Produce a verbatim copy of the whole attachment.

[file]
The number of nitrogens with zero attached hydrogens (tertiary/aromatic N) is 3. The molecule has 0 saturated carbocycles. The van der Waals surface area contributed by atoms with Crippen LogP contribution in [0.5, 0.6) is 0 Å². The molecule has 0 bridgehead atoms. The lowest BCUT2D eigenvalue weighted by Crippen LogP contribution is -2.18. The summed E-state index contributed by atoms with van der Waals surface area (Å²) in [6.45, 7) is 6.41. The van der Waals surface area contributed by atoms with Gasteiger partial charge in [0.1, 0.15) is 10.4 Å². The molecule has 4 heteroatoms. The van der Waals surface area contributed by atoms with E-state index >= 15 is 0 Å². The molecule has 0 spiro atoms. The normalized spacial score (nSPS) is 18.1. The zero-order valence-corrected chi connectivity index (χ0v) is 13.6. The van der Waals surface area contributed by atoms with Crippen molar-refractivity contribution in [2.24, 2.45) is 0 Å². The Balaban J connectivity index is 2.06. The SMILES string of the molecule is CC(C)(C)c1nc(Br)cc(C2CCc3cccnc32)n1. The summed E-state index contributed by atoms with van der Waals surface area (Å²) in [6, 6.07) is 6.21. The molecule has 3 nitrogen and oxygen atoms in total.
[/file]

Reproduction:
The number of nitrogens with zero attached hydrogens (tertiary/aromatic N) is 3. The molecule has 0 saturated carbocycles. The van der Waals surface area contributed by atoms with Crippen LogP contribution in [0.5, 0.6) is 0 Å². The molecule has 0 bridgehead atoms. The lowest BCUT2D eigenvalue weighted by Crippen LogP contribution is -2.18. The summed E-state index contributed by atoms with van der Waals surface area (Å²) in [6.45, 7) is 6.41. The van der Waals surface area contributed by atoms with Gasteiger partial charge in [0.1, 0.15) is 10.4 Å². The molecule has 4 heteroatoms. The van der Waals surface area contributed by atoms with E-state index >= 15 is 0 Å². The molecule has 0 spiro atoms. The normalized spacial score (nSPS) is 18.1. The zero-order valence-corrected chi connectivity index (χ0v) is 13.6. The van der Waals surface area contributed by atoms with Crippen molar-refractivity contribution in [2.24, 2.45) is 0 Å². The Balaban J connectivity index is 2.06. The SMILES string of the molecule is CC(C)(C)c1nc(Br)cc(C2CCc3cccnc32)n1. The summed E-state index contributed by atoms with van der Waals surface area (Å²) in [6, 6.07) is 6.21. The molecule has 3 nitrogen and oxygen atoms in total.